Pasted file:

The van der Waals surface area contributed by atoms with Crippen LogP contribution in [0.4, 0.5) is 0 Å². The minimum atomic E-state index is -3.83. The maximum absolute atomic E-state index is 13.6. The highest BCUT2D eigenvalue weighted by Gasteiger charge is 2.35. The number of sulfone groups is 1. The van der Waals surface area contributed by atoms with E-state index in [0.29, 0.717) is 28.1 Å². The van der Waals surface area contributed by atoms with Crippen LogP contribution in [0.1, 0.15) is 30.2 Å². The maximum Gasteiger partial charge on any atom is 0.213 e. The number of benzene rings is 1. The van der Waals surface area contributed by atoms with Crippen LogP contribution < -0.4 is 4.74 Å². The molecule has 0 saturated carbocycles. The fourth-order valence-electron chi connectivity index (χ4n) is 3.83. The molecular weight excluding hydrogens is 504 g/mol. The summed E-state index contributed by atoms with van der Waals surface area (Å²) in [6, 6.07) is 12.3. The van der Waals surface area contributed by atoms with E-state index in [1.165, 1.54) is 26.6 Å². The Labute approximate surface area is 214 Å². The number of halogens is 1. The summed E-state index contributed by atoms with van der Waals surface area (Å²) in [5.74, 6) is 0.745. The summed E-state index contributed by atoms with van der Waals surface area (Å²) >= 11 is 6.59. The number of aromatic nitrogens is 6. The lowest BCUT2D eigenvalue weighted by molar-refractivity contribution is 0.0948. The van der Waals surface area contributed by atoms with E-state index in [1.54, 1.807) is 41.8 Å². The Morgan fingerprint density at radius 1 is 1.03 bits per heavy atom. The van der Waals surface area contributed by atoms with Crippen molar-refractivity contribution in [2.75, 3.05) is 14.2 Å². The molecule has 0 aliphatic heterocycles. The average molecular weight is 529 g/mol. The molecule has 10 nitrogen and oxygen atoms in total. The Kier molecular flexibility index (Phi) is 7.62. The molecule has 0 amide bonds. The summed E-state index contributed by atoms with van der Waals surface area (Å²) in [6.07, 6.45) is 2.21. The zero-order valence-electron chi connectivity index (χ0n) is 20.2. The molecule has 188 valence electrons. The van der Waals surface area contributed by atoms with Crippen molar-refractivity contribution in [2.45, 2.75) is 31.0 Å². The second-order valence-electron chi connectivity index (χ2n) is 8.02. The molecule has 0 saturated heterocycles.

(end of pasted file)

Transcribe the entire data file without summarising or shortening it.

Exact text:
The van der Waals surface area contributed by atoms with Crippen LogP contribution in [0.4, 0.5) is 0 Å². The minimum atomic E-state index is -3.83. The maximum absolute atomic E-state index is 13.6. The highest BCUT2D eigenvalue weighted by Gasteiger charge is 2.35. The number of sulfone groups is 1. The van der Waals surface area contributed by atoms with E-state index in [0.29, 0.717) is 28.1 Å². The van der Waals surface area contributed by atoms with Crippen LogP contribution in [0.1, 0.15) is 30.2 Å². The maximum Gasteiger partial charge on any atom is 0.213 e. The number of benzene rings is 1. The van der Waals surface area contributed by atoms with Crippen LogP contribution < -0.4 is 4.74 Å². The molecule has 0 saturated carbocycles. The fourth-order valence-electron chi connectivity index (χ4n) is 3.83. The molecular weight excluding hydrogens is 504 g/mol. The summed E-state index contributed by atoms with van der Waals surface area (Å²) in [6, 6.07) is 12.3. The van der Waals surface area contributed by atoms with E-state index in [1.165, 1.54) is 26.6 Å². The Labute approximate surface area is 214 Å². The number of halogens is 1. The summed E-state index contributed by atoms with van der Waals surface area (Å²) in [5.74, 6) is 0.745. The summed E-state index contributed by atoms with van der Waals surface area (Å²) >= 11 is 6.59. The number of aromatic nitrogens is 6. The lowest BCUT2D eigenvalue weighted by molar-refractivity contribution is 0.0948. The van der Waals surface area contributed by atoms with E-state index in [1.54, 1.807) is 41.8 Å². The Morgan fingerprint density at radius 1 is 1.03 bits per heavy atom. The van der Waals surface area contributed by atoms with Crippen molar-refractivity contribution in [2.75, 3.05) is 14.2 Å². The molecule has 0 aliphatic heterocycles. The average molecular weight is 529 g/mol. The molecule has 10 nitrogen and oxygen atoms in total. The Kier molecular flexibility index (Phi) is 7.62. The molecule has 0 amide bonds. The summed E-state index contributed by atoms with van der Waals surface area (Å²) in [6.07, 6.45) is 2.21. The zero-order valence-electron chi connectivity index (χ0n) is 20.2. The molecule has 188 valence electrons. The van der Waals surface area contributed by atoms with Crippen molar-refractivity contribution in [2.45, 2.75) is 31.0 Å². The second-order valence-electron chi connectivity index (χ2n) is 8.02. The molecule has 0 saturated heterocycles.